Carlos Quentin hasn’t played since July 30 because of a knee injury and Corey Brock of MLB.com reports that the Padres have “growing concern as to when Quentin will play again this season.”
Quentin, who had offseason surgery on the same knee, tested the knee recently with some physical activity and then went for a second opinion after complaining of soreness.
All of which means he’s no sure thing to play again this season, especially with the Padres not in contention. When healthy enough to be in the lineup Quentin has hit .275 with an .855 OPS to basically match the production from last year that got him a three-year, $27 million contract extension, but he’s played just 82 games after playing just 86 games last season.
Quentin always hits and he’s always injured, which is why the multi-year deal was a risky one for the Padres.
The Orioles have inked shortstop Alcides Escobar to a minor league contract, MLB.com’s Joe Trezza reported Saturday. The deal comes with an invitation to spring training and will allow Escobar to earn $700,000 in the majors if he breaks camp with the team (via Jon Heyman of MLB Network). The team has yet to formally announce the agreement.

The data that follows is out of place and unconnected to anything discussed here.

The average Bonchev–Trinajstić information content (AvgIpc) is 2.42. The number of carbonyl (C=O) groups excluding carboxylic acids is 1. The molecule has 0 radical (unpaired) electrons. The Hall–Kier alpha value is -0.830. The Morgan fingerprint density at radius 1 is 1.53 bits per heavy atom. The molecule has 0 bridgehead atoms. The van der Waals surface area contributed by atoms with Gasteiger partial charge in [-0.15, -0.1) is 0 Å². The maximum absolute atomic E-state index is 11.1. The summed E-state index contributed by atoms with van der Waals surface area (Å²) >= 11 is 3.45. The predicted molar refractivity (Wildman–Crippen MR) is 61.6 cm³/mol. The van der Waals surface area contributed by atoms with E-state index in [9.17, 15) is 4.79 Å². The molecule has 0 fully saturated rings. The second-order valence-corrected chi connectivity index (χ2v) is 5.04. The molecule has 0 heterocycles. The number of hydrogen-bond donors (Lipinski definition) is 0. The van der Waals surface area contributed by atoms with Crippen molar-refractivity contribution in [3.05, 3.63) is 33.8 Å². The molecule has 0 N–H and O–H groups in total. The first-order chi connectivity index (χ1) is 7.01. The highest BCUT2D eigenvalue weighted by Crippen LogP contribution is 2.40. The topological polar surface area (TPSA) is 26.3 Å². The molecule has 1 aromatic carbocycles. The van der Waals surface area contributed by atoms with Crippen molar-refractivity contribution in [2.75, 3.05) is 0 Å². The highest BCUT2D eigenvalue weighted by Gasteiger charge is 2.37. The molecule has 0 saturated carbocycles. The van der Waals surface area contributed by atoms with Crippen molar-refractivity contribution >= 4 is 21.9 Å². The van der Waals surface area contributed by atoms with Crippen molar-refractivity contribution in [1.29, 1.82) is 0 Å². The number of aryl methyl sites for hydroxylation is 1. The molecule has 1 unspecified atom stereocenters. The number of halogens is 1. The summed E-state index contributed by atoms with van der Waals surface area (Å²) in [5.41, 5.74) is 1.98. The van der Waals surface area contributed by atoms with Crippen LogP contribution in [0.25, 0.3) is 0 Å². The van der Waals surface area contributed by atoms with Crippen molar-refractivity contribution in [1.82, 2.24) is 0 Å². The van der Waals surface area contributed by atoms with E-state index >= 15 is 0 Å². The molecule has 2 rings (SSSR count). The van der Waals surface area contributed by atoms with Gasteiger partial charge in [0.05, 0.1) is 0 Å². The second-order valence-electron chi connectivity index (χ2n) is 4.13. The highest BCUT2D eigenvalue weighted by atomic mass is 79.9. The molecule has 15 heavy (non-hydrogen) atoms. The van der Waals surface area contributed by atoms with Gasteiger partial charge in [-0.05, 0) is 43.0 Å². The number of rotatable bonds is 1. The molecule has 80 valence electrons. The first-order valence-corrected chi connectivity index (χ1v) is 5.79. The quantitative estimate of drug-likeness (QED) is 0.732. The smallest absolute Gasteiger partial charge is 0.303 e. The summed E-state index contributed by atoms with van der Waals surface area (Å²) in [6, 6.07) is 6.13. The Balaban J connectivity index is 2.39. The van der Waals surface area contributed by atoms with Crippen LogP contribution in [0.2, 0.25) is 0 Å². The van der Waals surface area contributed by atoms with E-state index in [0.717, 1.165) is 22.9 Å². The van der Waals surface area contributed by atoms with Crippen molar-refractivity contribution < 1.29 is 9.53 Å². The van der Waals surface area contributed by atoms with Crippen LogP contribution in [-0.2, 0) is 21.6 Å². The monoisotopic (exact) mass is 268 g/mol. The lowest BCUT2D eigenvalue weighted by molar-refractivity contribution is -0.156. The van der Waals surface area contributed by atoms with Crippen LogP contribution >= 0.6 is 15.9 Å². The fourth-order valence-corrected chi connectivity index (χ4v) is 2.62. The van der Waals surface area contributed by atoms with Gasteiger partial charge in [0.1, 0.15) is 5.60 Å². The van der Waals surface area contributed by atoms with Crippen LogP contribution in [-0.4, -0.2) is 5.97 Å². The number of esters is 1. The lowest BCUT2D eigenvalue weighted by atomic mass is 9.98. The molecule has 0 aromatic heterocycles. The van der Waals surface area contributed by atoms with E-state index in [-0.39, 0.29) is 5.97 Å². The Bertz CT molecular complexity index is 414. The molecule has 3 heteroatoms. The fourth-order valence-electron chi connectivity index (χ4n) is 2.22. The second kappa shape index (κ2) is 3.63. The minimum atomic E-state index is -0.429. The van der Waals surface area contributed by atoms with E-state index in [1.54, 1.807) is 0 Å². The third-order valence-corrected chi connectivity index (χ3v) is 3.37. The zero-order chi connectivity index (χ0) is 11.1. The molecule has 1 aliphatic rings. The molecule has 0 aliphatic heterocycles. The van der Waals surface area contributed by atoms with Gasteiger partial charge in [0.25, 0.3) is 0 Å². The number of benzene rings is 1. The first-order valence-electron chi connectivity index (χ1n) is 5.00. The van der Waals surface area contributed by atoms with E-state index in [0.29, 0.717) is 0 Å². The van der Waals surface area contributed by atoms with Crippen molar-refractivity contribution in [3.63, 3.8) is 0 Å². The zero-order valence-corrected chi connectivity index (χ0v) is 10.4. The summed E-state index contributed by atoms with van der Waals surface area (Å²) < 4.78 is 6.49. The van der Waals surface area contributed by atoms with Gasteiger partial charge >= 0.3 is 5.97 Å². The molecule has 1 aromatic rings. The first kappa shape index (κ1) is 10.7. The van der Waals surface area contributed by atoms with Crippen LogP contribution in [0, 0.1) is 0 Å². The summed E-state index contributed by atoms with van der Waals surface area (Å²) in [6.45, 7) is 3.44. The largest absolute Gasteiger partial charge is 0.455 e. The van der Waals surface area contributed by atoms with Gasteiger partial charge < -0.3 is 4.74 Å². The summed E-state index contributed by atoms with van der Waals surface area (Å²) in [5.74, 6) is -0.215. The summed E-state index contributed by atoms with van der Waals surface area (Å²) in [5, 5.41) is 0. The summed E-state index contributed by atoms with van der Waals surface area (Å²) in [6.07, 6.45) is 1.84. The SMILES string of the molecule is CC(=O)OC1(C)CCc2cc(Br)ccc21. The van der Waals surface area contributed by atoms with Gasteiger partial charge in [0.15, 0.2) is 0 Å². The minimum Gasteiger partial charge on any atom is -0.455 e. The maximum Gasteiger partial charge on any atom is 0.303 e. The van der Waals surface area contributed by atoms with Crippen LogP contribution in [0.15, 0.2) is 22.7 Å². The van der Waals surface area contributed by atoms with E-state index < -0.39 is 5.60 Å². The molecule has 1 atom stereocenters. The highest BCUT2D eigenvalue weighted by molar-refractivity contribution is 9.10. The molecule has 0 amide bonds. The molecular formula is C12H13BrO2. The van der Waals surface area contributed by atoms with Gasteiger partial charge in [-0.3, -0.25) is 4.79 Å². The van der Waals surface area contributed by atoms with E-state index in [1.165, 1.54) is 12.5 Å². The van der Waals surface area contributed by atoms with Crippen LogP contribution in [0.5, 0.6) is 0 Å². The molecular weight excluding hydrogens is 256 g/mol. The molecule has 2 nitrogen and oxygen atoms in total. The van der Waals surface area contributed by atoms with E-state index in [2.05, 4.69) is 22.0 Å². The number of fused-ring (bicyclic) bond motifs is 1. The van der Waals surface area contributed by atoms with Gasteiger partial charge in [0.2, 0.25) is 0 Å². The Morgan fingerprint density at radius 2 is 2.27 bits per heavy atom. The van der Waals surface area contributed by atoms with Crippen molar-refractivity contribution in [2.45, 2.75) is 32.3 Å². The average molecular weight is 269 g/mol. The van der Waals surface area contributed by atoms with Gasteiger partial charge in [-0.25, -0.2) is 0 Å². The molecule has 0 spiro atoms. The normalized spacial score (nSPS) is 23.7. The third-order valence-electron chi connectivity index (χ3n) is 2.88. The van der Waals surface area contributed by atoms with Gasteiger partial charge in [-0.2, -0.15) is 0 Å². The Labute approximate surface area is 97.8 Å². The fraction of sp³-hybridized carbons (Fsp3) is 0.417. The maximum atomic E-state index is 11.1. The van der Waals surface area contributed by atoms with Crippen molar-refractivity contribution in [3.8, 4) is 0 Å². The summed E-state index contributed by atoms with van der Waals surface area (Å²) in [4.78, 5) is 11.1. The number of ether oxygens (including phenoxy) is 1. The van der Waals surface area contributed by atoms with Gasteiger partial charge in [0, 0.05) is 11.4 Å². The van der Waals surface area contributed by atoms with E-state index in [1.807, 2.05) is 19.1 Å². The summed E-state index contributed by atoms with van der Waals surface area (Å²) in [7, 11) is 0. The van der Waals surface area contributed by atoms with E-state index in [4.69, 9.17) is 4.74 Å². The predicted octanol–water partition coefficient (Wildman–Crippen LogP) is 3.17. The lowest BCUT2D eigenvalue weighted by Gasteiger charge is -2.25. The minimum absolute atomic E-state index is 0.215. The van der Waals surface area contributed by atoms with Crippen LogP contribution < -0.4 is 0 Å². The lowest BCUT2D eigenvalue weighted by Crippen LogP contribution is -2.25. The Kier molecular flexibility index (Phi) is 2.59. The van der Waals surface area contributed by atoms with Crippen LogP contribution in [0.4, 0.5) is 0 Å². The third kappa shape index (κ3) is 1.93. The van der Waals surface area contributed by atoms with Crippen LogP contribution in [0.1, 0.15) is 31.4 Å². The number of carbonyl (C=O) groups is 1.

Escobar, 32, completed an eight-year run with the Royals in 2018. No longer the .280-average, 3.0-fWAR player of seasons past, he hit several career lows after batting .231/.279/.313 with four home runs, eight stolen bases (in 10 chances), and a .593 OPS through 531 plate appearances last year. His defensive ratings also took a hit, and FanGraphs pegged him as the fourth-worst shortstop in the majors after he accumulated -12 DRS over the course of the season, only slightly higher than the Orioles/Dodgers’ Manny Machado, Mets’ Amed Rosario, and Red Sox’ Xander Bogaerts.
Still, Heyman holds that Escobar is being considered for the starting gig this spring and could yet prove an upgrade over top prospects and infield candidates Richie Martin and Drew Jackson. At the very least, the veteran shortstop figures to stabilize the position given Martin and Jackson’s relative inexperience, as both infielders played to varying results in Double-A Tulsa last year and have yet to break into the majors. Should either player earn consideration for the position in camp, however, Escobar might still work his way onto the Opening Day roster in a utility role as he saw some time at third base, second base, and center field in 2018.